Spring Cleaning vs. Spring Clearing

What’s behind the yearly ritual of Spring Cleaning? Does a guilt trip threaten if you don’t get scrubbing? Or might something deeper propel our excitement to recirculate fresh air throughout our homey spaces?

Spring cleaning as we know it is based on practices from generations ago. In days gone by, many homes were cold and drafty, lit with whale oil or kerosene and heated with wood and coal. Soot and grime residue accumulated throughout. When the threat of rough weather subsided and spring beckoned, people opened windows and doors, beat dust out of rugs and bedding, and polished floors and windows. 

Even though our walls aren’t covered with oil or coal, spring still signifies a time to clean, organize and shake loose heavy winter days. For those of us with families and full-time jobs, the task of thorough house cleaning seems overwhelming. Yet when finally accomplished, the house seems to float above the ground. It is lighter and feels less encumbered by the accumulation of stuff. We, too, feel lighter.

Bottom line: Spring cleaning marks a change of seasons. It’s a time of shedding dirt and things no longer fitting us and our space. Don’t stop here … your car and workspace could use a dust and a spritz too!

Use the power of Spring to clean and clear away the cobwebs at home and in the heart!

How is Spring Cleaning Different than Spring Clearing?

Cleaning is an external activity of spaces and physical objects. Clearings release internal baggage, old ideas and misunderstandings contained by the inner self. Both tasks when completed yield similar outcomes – we get the chance to begin again.

When we let go of what confines us, we breathe more fully. We allow ourselves to make room for what matters most. Cleaning is outer work. Clearing is inner work. Together they equal a simple formula: Cleaning + Clearing = Clarity. Read more about how to read the signs when it’s time to let go.

Key to Spring Clearing

Clear the body.
The physical body benefits from periodic breaks from eating and routines. Consider trying a popular one-day fast. Research shows a one-day fast hits the body’s reset button. Schedule the fast on a day with less demands. For a great overview on how to complete a one-day fast, check out this helpful article.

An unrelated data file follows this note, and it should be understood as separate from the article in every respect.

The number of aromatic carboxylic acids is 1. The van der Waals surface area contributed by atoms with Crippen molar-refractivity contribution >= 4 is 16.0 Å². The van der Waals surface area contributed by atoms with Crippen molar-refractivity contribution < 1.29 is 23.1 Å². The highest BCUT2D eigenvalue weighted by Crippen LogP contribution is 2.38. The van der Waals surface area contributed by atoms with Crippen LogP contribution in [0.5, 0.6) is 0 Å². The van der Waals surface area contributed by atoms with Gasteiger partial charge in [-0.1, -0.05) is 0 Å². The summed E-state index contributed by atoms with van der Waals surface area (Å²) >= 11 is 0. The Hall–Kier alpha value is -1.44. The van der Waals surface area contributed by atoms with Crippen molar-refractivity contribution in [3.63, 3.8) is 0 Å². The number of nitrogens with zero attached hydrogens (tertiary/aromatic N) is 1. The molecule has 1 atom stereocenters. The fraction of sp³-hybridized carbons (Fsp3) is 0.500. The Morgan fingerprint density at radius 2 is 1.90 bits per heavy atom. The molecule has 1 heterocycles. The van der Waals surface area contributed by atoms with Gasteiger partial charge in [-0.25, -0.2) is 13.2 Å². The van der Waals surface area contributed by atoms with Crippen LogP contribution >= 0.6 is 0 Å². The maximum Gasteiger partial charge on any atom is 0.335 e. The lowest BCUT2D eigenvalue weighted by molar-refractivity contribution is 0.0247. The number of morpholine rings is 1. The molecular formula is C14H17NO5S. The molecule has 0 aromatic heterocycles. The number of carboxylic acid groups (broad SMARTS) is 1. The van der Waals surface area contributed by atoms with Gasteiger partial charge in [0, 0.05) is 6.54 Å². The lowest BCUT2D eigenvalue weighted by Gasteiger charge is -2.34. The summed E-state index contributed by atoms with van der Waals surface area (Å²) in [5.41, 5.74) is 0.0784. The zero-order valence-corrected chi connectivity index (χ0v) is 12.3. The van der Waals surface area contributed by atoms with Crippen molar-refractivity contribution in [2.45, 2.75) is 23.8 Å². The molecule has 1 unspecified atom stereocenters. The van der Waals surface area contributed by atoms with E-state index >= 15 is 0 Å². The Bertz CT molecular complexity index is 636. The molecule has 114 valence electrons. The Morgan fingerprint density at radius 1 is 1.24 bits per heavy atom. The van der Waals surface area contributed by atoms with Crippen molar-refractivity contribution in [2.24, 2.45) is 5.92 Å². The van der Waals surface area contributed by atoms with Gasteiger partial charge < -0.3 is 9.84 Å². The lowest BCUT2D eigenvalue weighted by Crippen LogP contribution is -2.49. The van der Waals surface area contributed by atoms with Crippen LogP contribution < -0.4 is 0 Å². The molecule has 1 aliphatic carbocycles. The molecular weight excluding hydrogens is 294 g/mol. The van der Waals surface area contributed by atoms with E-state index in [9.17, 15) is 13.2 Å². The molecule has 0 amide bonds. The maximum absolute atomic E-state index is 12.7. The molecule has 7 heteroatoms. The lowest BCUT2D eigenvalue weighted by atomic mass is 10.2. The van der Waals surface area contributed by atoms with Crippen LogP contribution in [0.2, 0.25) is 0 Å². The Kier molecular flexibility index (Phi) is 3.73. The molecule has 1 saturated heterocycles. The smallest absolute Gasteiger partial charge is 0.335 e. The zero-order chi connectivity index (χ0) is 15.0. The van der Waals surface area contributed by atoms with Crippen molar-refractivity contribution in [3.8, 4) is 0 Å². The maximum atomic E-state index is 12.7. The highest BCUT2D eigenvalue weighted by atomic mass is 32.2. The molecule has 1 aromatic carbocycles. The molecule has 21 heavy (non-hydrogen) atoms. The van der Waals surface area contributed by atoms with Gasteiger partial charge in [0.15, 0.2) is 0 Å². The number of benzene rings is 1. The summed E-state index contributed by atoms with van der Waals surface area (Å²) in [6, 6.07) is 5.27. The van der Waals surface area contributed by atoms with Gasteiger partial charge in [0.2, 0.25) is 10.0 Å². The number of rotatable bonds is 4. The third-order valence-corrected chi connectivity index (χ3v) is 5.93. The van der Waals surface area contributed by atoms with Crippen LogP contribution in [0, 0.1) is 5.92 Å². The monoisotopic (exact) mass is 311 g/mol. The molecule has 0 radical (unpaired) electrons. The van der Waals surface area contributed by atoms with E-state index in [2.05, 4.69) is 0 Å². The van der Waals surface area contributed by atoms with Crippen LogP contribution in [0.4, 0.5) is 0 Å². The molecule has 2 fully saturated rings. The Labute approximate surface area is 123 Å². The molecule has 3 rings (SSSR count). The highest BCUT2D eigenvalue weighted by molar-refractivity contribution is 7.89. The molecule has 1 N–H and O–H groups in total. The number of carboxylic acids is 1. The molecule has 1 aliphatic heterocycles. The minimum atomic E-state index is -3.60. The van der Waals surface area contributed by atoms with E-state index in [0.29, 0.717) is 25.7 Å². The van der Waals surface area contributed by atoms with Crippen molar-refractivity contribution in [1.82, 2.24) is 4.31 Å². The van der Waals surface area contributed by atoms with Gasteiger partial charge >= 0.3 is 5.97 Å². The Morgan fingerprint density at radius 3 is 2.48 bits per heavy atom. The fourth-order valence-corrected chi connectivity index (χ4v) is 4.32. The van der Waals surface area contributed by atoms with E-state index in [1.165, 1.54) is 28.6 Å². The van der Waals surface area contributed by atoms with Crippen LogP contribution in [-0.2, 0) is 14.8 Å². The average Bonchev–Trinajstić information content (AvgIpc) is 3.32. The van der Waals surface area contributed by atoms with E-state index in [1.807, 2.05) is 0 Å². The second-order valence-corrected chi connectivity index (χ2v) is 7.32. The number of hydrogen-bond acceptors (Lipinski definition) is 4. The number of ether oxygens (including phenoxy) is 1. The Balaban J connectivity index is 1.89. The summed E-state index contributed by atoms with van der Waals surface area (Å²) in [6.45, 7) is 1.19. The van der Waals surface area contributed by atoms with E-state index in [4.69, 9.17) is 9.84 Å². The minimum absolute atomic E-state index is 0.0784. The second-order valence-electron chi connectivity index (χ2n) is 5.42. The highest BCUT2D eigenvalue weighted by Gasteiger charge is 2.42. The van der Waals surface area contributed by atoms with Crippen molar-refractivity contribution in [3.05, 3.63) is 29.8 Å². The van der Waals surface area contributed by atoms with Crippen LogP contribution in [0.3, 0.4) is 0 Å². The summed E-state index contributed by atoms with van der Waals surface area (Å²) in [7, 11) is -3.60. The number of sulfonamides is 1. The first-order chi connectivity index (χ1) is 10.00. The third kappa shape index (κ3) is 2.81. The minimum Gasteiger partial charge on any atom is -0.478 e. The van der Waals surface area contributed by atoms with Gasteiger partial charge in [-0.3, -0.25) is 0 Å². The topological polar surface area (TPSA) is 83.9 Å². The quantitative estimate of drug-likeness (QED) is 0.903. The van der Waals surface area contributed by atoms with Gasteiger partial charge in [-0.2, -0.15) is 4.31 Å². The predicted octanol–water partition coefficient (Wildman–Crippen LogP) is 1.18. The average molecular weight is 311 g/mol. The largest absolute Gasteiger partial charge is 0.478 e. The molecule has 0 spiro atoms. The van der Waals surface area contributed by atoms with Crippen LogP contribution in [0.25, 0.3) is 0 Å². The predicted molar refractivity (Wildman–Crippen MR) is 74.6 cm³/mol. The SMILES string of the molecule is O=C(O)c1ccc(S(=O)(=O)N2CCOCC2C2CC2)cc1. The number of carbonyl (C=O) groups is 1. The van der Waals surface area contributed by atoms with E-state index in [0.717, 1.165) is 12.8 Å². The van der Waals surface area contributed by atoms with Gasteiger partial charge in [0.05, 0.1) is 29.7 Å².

If you’re not ready for a full fasting day, how about a half day? Or you could eliminate just one item that overloads your system. Blue Zones has a list of foods that are known to put you in a good mood.

Clear emotional boundaries. 
Consider scenarios from this past week which made you feel unsettled, lonely or emotionally drained. These red flags usually show up when a boundary has been crossed. When encountering a boundary crossing we toss and turn in our sleep, get stressed out and feel yanked out of our comfort zone. The fastest way to return to peace of mind is to look at our emotional boundaries and determine how a different emotional response may yield a healthier outcome.

For example, when you attend a family party you get cornered by a certain cousin who always has something to say or comment on about family members. Because this behavior is common knowledge, family members avoid this cousin.You feel frustrated when you seem to be the only one who “sucks it up” and engages for the sake of being respectful and caring. At the same time you want to spend time with others and create happy memories. What should you do? The Positive Psychology Program has lots of great tips and worksheets to identify and adjust boundaries. They will help to clear out what doesn’t empower you, and explain how to use more effective techniques.

Clear the mental filter. 
If I had a dollar for every negative thought I’ve collected over the years I’d be a billionaire! Spring is ideal for checking in with your mental bank account. What thoughts have yielded no returns? What thoughts have generated positive and over the top gains?

Exercise:Take a piece of paper and draw a line down the center.  Label one column Negative Thoughts and the other column Positive Thoughts. Sit in silence for a few minutes and observe what crawls into your headspace. Jot down what you hear. Circle the items you want to clear, and replace them with new thoughts. Put the new thoughts on your phone, fridge and desk. Practice, practice, practice!

Clear spiritual junk. 
Today’s news headlines along with happenings in our daily lives can build up grit and grime. Although we may not have a specific name for it, our spirits seem heavy and lost. To figure out if you need a spiritual clearing, ask yourself these questions. Come and see me if you need help discovering the answers.

  • Do I have feelings of not belonging on this earth?
  • Do I act like a zombie just going through the motions of life?
  • Has my inner bounce left the building and I don’t know how to retrieve it?
  • Do I experience long periods of boredom, fear and hopelessness?

Imagine how your life can be if you take advantage of these spring cleaning and clearings ideas! May your cleaning and clearing stories lift you up and out of the dirt and weight of winter.

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